In any event, censorship is alive and well in the world, and I have a feeling it’s only going to get worse. Authors who write erotic romance should seriously be considering selling their indie books on their own web sites in the future to avoid this.

Philly News Anchor Slammed for Tweet

This falls under the category of watch everything you say or do on social media these days. Even if you have the best of intentions, it can get twisted, as Joyce Evans recently learned.

The Philadelphia Inquirer ( ) reports WTXF-TV news anchor Joyce Evans tweeted “Thought ‘Breaking Bad’ was hot last Sunday? See who’s breaking bad in SW Phllly, leavin’ 6 people SHOT — Tonite at Ten!”

Viewers immediately criticized Evans, with one person writing it sounded “like it was written by a sociopath.”

You can read more here.

What the rest of the article fails to mention is the serious crime problem within the city of Philadelphia. I watch Philadelphia local news and I witness the reporting first hand. I often wonder how the news anchors can continue to report this heart-breaking news on a daily basis. The actual real life events in Philadelphia, and the daily crimes that include anything from beating senior citizens for money to innocent people getting shot in their bedrooms by drive-by shootings makes Breaking Bad actually look tame in comparison. And yet those issues go unaddressed and they only continue to escalate.

Women Who Love to Love Gay Romance; Indie Publishing

Women Who Love to Love Gay Romance; Indie Publishing

Instead of adding a link to the other post about the release of this book, I wanted to mention something for those who think indie publishing is simple in a separate post. This book was uploaded to Amazon around six o’clock this morning and I just received an e-mail verification that it went live a few minutes ago. Thankfully, Smashwords and were faster to deal with. This is also why it’s so hard to pinpoint an actual release time unless you have a web site of your own and sell the books from there.

In any event, this is the Amazon link.

Last of Back Listed Books on Amazon; Noble Romance Closing Down

Last of Back Listed Books on Amazon; Noble Romance Closing Down

I just received e-mails about this last group of back listed books on Amazon. It’s taken all summer, since closed up in June, to get them all re-released as .99 e-books. There were various issues in re-releasing books, as opposed to releasing originals, as an indie publisher. Verification had to be provided multiple times to prove I hold the rights because the books had already been listed for sale by the publisher. Covers had to be stripped of logos so there were no traces of the publisher. And even though the books were already edited and copy edited by a publisher, in some cases I had to go back and triple check everything just in case there were formatting issues.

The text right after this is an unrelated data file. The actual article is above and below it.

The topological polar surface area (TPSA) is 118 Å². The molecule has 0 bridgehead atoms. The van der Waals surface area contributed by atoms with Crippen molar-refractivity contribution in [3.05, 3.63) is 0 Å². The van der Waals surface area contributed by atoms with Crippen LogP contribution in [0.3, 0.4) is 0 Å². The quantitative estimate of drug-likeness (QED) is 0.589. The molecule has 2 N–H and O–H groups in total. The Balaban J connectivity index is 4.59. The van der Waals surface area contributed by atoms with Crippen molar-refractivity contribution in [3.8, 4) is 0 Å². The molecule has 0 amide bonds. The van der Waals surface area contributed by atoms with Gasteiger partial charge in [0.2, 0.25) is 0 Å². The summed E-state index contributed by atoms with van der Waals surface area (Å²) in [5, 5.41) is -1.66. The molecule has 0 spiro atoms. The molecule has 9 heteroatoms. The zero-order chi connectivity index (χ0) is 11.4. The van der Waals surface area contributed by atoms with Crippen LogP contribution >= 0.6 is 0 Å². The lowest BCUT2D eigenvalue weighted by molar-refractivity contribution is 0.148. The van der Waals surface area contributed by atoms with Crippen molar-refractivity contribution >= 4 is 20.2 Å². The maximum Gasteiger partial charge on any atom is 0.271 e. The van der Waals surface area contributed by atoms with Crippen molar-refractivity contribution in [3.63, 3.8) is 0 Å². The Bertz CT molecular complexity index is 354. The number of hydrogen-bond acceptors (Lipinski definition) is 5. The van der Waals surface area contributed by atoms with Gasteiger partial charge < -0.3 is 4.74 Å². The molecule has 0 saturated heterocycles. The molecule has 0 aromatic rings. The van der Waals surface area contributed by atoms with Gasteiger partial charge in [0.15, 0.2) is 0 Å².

I also wanted to change the covers of all the books completely, but decided against that because I didn’t want to confuse anyone who might have already read the books. People remember covers. It happened to me with a Fannie Flagg book once. I bought one of her novels without realizing that it was the same book but with an updated cover. No one mentioned that in the book description. But it’s Fannie Flagg, I love her work, and I kept the book anyway on my digital shelf.

Here is the last list, I think/hope, for now.

Doughy Joey Link

You Missed a Spot Big Guy Link

Whatever, Dude Link

Pumpkin Ravioli Boy Link

I also have in-depth descriptions and posts for all of these books, and more, here on the blog. So if you want to do a search, scroll to the top left corner and type in the title of the book. I try to tag well so I don’t get confused when I want to go back and link to something I’ve written.

As a side note, for authors who have ever wondered about what might happen if their small publisher shutters and closes, this is it. I could have shopped all these books to other publishers, but other publishers typically prefer original works. I honestly wouldn’t completely trust a publisher who was too eager to get too many back listed books. They would seem too desperate to me…unless those back listed books were from the likes of Stephen King. And, I also didn’t want to get stuck in the same situation in case other publishers closed up. So I decided to release the books on my own, where I know they will remain as long as I’m around. For those who think self-publishing is beneath them, you might want to reconsider next time you see a small e-publisher going out of business. It’s not something I ever thought would happen to me, at least not right now. But I think we’ll continue to see this happening now that more authors are self-pubbing and pricing lower, and also because there’s so much more competition. Business is business.

I’ve been told that Noble Romance is going out of business, recently. I have no connection to them, but I’ve been reading about them for a while and I wish their authors well and I hope they all find new homes for their books. If you check out this link you can read more about it. If you check out this link you can see that Noble Romance hasn’t even posted a closing notice on their web site, and the submission page is still up there for new authors who know nothing about them closing.

As a businessperson all my life, I think that’s very telling of how they ran their business. at least put up this notice as soon as possible so readers and authors knew what was happening. LYD put up with a lot of snark over the years from various reviewers who thought they were superior, however, LYD was run by good, decent businesspeople from the beginning and I have not one complaint to share about them. They also paid me monthly, always on time, and I’ll miss that monthly check in the mail.